Unfortunately for these admirable upstarts, Youtube is free, funded by it's owner Google, and still owns 'first mover' advantage in the marketplace. The eventual usurper to Youtube will have to be offering something genuinely different for audiences. But how many 'Funny or Die' sites do we really need?

Meanwhile in 2015, while all of the focus has been on the content providers, the technology giants will suddenly stumble themselves into genuine relevancy again. Yes, Apple and others are dominating with the tablets and phones, but the largest growing space for technology leadership is, ironically, the humble television.


Because the content provision side is becoming so fragmented. The big content creators are all trying to launch, or refine, their own direct to audience streaming services (e.g. HBO-GO, AMC-TV, Disney's Hulu, Netflix, etc) which makes it more complicated for audiences to easily watch content from their different subscriptions. Who wants to connect a computer to your TV, then have to log into five different websites to watch content?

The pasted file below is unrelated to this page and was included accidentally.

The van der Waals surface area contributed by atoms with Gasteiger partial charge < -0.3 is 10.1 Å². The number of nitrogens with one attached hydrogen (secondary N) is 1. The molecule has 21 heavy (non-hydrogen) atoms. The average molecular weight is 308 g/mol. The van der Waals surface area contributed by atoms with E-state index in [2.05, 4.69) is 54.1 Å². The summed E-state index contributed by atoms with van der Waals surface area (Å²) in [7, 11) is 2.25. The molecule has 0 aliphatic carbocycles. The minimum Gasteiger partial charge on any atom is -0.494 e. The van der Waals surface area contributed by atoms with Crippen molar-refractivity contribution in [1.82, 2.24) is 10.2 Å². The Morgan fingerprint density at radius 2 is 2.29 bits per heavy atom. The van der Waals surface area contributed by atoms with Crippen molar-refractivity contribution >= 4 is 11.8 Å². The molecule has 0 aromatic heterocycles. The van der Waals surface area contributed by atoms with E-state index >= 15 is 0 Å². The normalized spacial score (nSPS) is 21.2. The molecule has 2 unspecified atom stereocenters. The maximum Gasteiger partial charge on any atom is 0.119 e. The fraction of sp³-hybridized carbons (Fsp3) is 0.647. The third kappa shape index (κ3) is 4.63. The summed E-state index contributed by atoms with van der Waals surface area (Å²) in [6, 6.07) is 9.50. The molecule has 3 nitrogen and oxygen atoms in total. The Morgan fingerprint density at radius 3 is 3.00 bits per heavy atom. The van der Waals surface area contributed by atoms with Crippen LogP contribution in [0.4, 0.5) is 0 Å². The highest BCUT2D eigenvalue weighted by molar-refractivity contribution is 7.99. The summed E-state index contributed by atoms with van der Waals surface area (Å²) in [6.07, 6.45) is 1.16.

Into this breach steps Samsung, with more sophisticated smart televisions and, of course, Apple TV. The winner in the smart TV space is far from clear, but we do know that Apple sold at least 10 million Apple TV units in 2013. This amount of sales makes the device Apple's fastest-growing hardware product on offer.

People want content, need convenience and will pay for it, clearly. The user experience on smart TV's and smart TV enabling devices will become just as important in 2015 to the content makers, as it will be for audiences.

And finally, mark my words, someone, somewhere will trial flexible pricing in cinemas in 2015. This pioneer will push ahead despite all of the entrenched resistance from the traditional players. Films competing with other recreational activities, through improved audience experience, convenient access to content, and flexible pricing, is the future whether we like it or not. Adapt or perish.

So, there you have a glimpse into 2015.

While it is true, 2015 will be a battle royale', the reason is not because of animosity, but opportunity.

Opportunity, in fact, is the real theme of 2015.

The new film business models are becoming much clearer, bringing a measure of stability to an industry in flux. The DVD has stopped free-falling in sales and will continue to be one source of income, albeit much less than previously, from a diverse revenue stream for filmmakers. Traditional theatrical returns continue to grow at a reasonable rate, and the On-Demand Subscription video services are predicted to grow exponentially over the next 5 years.

Audiences. Revenues. Partnerships. Awards.

They are all on offer in 2015. You just have to please your masters.